To be sure, ranking biographies—like ranking presidents—is a mug’s game. Serious students of Wilson will always have need for Ray Stannard Baker’s eight-volume Woodrow Wilson: Life and Letters, John Blum’s pithy gem Woodrow Wilson and the Politics of Morality, and the many works by the dean of Wilsonians, Arthur S. Link (not all of whom would agree with Cooper’s analyses). Serious readers, for their part, will care less whether Wilson edges out James K. Polk or John F. Kennedy for top-ten status in the Casey Kasem school of presidential scholarship than on how much they learn from this book about Wilson as the leader and the symbol of America in a time of high progressivism and the assumption of global responsibilities. At the margins, perhaps as a concession to assumed expectations, Cooper nods toward the business of ranking, but for the most part he sticks to the more important project of explaining who Woodrow Wilson was and what he accomplished.

The illusion of familiarity fostered by television and other mass media frequently leads us to think that we know public figures better than we really do. Those who are introverted or self-conscious or cerebral we assume to be lacking in charm, warmth, or passion. Wilson struggled against this problem in his own day, facing not television cameras but an increasingly large and relentless press corps working for the new mass-circulation newspapers and magazines. The first president to host regular gatherings of White House reporters—more than a hundred showed up for his first conference—Wilson had trouble loosening up before them, and the encounters turned tense or acrimonious. Frustrated by their sniping, Cooper notes, Wilson insisted that he was not “a cold and removed person who has a thinking machine inside...You may not believe it, but I sometimes feel like a fire from a far from extinct volcano.”

Cooper does justice to the fiery, energetic, spry, humorous Wilson, who emerges from these pages as a man who loved his work in politics and longed to make a difference. Disciplined and extraordinarily capable, he reached the top of his field, Cooper reminds us, in three different professions: political science, university administration, and politics. And while the press persisted in depicting Wilson as stuffy or humorless—political cartoons clothed him in academic robes, lecturing a Congress of unruly schoolboys—his private side, as is often the case with supposedly stiff politicians, belied the stereotypes. Wilson could be ironic as well as earnest, flexible as well as rigid. He loved the theater, excelled at mimicry, and recited witty limericks. In small groups he charmed the same reporters who deemed him forbidding in their formal interactions. Above all, and most often forgotten, he was immensely inspiring to his countrymen—an orator of the first rank, defending unimpeachable principles.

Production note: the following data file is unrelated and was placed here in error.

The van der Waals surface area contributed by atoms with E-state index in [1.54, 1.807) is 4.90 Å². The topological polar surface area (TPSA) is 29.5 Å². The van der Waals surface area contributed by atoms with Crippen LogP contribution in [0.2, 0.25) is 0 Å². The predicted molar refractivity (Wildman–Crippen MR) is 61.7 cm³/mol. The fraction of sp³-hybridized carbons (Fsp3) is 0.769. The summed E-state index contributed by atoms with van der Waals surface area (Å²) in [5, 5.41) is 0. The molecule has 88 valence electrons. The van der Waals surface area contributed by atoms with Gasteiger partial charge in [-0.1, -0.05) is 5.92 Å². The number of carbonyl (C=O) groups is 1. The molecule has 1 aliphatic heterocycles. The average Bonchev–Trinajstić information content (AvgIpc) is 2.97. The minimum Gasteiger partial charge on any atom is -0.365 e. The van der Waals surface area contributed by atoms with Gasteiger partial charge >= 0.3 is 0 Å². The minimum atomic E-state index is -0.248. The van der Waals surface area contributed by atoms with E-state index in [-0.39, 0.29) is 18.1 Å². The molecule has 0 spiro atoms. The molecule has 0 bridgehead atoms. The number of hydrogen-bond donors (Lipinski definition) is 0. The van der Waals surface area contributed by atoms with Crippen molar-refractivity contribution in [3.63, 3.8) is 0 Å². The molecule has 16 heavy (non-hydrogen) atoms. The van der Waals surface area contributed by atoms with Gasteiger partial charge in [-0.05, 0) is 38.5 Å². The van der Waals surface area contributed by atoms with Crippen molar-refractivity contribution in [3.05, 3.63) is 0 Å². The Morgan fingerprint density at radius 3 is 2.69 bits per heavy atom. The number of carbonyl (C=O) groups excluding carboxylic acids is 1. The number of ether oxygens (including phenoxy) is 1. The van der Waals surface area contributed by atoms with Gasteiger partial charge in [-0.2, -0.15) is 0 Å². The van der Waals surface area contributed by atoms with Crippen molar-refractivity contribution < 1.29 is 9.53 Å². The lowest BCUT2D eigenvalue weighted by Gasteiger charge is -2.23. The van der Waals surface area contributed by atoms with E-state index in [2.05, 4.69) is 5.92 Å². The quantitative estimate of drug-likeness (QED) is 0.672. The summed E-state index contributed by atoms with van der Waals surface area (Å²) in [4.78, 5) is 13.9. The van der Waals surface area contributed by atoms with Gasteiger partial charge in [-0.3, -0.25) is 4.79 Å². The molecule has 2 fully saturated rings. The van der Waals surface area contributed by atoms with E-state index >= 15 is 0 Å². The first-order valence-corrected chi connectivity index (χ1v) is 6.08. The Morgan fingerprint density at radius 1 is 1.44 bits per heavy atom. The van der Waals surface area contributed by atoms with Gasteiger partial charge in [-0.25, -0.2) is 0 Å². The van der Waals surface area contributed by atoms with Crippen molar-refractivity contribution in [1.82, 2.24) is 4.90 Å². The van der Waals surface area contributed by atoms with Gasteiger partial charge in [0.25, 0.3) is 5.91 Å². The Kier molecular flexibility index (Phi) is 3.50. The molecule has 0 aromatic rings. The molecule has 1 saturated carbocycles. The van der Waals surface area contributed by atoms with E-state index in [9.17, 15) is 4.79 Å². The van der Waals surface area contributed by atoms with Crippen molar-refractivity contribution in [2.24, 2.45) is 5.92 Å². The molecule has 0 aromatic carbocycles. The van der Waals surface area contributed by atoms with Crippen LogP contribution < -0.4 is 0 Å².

If all this were not enough, Cooper reveals, in a disclosure that would mortify Wilson, that the president was “a sexually ardent lover to the two women whom he married, and, possibly, to another during his first marriage.” Cooper supports his conclusion by quoting a letter from Wilson to his first wife, Ellen, requesting, “Will you not bring the little bundle of rubbers in the bottom drawer of the washstand?” The exposure of politicians’ sex lives has become a retroactive business. Far from puritanical, Wilson was disinclined to inject religion into politics, despite his own devout Christianity. His Presbyterian creed, Cooper explains, “stressed the workings of God in the world in large ways” and not any divine intervention in an individual’s life. Wilson neither spoke publicly about his faith nor justified his peacemaking efforts in evangelical terms.

So much for the man. But what of his politics? Even in his own time, doubts hovered about Wilson’s bona fides as a progressive, and some historians have continued to question them. His writings, after all, showed pronounced conservative tendencies—Burke was a hero—and his early backers included both Grover Cleveland Democrats and the very sort of machine politicians whom progressives sought to purge from politics. The face-off in 1912 against Theodore Roosevelt—the Republican nominee that year, President Taft, was doomed to his third-place finish early on—spurred Wilson to counter TR’s “New Nationalism” with his own “New Freedom,” a platform that has been cast as backward-looking, because it sought to restore nineteenth-century capitalism instead of coming to terms with the modern economy and its trusts. Then again, Roosevelt—despite having dusted off the Sherman Anti-Trust Act trust when he was president to prosecute and dissolve the Northern Securities railroad firm—was now promising mainly to regulate these too-powerful companies, whereas Wilson promised to break them altogether. On this view, Wilson’s was the more radical approach.